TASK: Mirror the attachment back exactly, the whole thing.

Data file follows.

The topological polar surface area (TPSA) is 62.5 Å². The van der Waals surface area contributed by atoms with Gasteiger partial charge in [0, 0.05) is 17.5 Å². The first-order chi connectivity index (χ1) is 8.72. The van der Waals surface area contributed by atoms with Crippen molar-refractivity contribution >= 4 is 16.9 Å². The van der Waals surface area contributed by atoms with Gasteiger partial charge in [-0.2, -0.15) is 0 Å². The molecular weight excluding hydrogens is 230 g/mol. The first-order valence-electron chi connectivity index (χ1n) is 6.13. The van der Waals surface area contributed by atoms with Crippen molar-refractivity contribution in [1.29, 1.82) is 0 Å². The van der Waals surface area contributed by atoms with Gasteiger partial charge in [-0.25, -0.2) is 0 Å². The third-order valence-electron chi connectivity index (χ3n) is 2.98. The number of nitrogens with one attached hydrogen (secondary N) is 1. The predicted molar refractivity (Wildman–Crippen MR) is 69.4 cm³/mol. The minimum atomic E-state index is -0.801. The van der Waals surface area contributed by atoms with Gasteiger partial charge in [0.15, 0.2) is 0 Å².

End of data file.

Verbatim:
The topological polar surface area (TPSA) is 62.5 Å². The van der Waals surface area contributed by atoms with Gasteiger partial charge in [0, 0.05) is 17.5 Å². The first-order chi connectivity index (χ1) is 8.72. The van der Waals surface area contributed by atoms with Crippen molar-refractivity contribution >= 4 is 16.9 Å². The van der Waals surface area contributed by atoms with Gasteiger partial charge in [-0.2, -0.15) is 0 Å². The molecular weight excluding hydrogens is 230 g/mol. The first-order valence-electron chi connectivity index (χ1n) is 6.13. The van der Waals surface area contributed by atoms with Crippen molar-refractivity contribution in [1.29, 1.82) is 0 Å². The van der Waals surface area contributed by atoms with Gasteiger partial charge in [-0.25, -0.2) is 0 Å². The third-order valence-electron chi connectivity index (χ3n) is 2.98. The number of nitrogens with one attached hydrogen (secondary N) is 1. The predicted molar refractivity (Wildman–Crippen MR) is 69.4 cm³/mol. The minimum atomic E-state index is -0.801. The van der Waals surface area contributed by atoms with Gasteiger partial charge in [0.15, 0.2) is 0 Å².